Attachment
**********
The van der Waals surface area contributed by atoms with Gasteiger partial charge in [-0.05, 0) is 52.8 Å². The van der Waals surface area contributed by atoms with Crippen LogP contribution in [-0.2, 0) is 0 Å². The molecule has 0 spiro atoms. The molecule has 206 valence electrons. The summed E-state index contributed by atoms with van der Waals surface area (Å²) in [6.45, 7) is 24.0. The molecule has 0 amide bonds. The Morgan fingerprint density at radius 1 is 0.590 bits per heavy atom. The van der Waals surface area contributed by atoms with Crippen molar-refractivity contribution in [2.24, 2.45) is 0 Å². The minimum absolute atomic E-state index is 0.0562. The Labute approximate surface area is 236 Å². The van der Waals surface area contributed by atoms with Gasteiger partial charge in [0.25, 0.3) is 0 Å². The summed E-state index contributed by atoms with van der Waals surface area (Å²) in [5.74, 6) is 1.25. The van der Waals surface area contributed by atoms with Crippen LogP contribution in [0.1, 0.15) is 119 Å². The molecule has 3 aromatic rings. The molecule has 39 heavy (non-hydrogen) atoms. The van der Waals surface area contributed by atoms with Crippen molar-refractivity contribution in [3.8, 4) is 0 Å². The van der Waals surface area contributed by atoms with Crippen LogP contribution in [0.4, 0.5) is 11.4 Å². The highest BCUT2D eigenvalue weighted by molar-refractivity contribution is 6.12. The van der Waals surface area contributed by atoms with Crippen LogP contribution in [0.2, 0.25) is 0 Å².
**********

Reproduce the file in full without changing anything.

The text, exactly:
The van der Waals surface area contributed by atoms with Gasteiger partial charge in [-0.05, 0) is 52.8 Å². The van der Waals surface area contributed by atoms with Crippen LogP contribution in [-0.2, 0) is 0 Å². The molecule has 0 spiro atoms. The molecule has 206 valence electrons. The summed E-state index contributed by atoms with van der Waals surface area (Å²) in [6.45, 7) is 24.0. The molecule has 0 amide bonds. The Morgan fingerprint density at radius 1 is 0.590 bits per heavy atom. The van der Waals surface area contributed by atoms with Crippen molar-refractivity contribution in [2.24, 2.45) is 0 Å². The minimum absolute atomic E-state index is 0.0562. The Labute approximate surface area is 236 Å². The van der Waals surface area contributed by atoms with Gasteiger partial charge in [0.25, 0.3) is 0 Å². The summed E-state index contributed by atoms with van der Waals surface area (Å²) in [5.74, 6) is 1.25. The van der Waals surface area contributed by atoms with Crippen LogP contribution in [0.1, 0.15) is 119 Å². The molecule has 3 aromatic rings. The molecule has 39 heavy (non-hydrogen) atoms. The van der Waals surface area contributed by atoms with Crippen molar-refractivity contribution in [3.8, 4) is 0 Å². The van der Waals surface area contributed by atoms with Crippen LogP contribution in [0.4, 0.5) is 11.4 Å². The highest BCUT2D eigenvalue weighted by molar-refractivity contribution is 6.12. The van der Waals surface area contributed by atoms with Crippen LogP contribution in [0.2, 0.25) is 0 Å².